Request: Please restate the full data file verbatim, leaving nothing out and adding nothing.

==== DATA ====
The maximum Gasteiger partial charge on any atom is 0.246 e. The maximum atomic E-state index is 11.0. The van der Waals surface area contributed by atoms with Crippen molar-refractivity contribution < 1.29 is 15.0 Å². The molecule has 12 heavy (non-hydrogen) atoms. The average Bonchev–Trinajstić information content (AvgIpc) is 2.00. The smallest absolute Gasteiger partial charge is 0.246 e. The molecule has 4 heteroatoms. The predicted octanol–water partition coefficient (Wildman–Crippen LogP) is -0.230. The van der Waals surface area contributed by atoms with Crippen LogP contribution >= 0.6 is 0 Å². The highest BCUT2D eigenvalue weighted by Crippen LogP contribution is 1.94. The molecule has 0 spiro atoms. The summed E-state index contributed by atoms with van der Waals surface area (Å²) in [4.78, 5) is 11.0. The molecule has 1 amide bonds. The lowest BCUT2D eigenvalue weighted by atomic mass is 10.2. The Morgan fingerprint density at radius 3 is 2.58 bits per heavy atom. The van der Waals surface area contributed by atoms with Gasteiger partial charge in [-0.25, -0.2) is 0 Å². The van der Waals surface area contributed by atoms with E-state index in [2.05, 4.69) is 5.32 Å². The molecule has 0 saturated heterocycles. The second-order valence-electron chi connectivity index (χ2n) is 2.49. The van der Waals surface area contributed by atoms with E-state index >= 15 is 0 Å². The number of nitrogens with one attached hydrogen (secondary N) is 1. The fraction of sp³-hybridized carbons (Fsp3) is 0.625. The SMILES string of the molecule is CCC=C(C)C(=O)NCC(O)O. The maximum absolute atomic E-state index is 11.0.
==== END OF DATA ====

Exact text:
The maximum Gasteiger partial charge on any atom is 0.246 e. The maximum atomic E-state index is 11.0. The van der Waals surface area contributed by atoms with Crippen molar-refractivity contribution < 1.29 is 15.0 Å². The molecule has 12 heavy (non-hydrogen) atoms. The average Bonchev–Trinajstić information content (AvgIpc) is 2.00. The smallest absolute Gasteiger partial charge is 0.246 e. The molecule has 4 heteroatoms. The predicted octanol–water partition coefficient (Wildman–Crippen LogP) is -0.230. The van der Waals surface area contributed by atoms with Crippen LogP contribution >= 0.6 is 0 Å². The highest BCUT2D eigenvalue weighted by Crippen LogP contribution is 1.94. The molecule has 0 spiro atoms. The summed E-state index contributed by atoms with van der Waals surface area (Å²) in [4.78, 5) is 11.0. The molecule has 1 amide bonds. The lowest BCUT2D eigenvalue weighted by atomic mass is 10.2. The Morgan fingerprint density at radius 3 is 2.58 bits per heavy atom. The van der Waals surface area contributed by atoms with Gasteiger partial charge in [-0.25, -0.2) is 0 Å². The van der Waals surface area contributed by atoms with E-state index in [2.05, 4.69) is 5.32 Å². The molecule has 0 saturated heterocycles. The second-order valence-electron chi connectivity index (χ2n) is 2.49. The van der Waals surface area contributed by atoms with E-state index >= 15 is 0 Å². The number of nitrogens with one attached hydrogen (secondary N) is 1. The fraction of sp³-hybridized carbons (Fsp3) is 0.625. The SMILES string of the molecule is CCC=C(C)C(=O)NCC(O)O. The maximum absolute atomic E-state index is 11.0.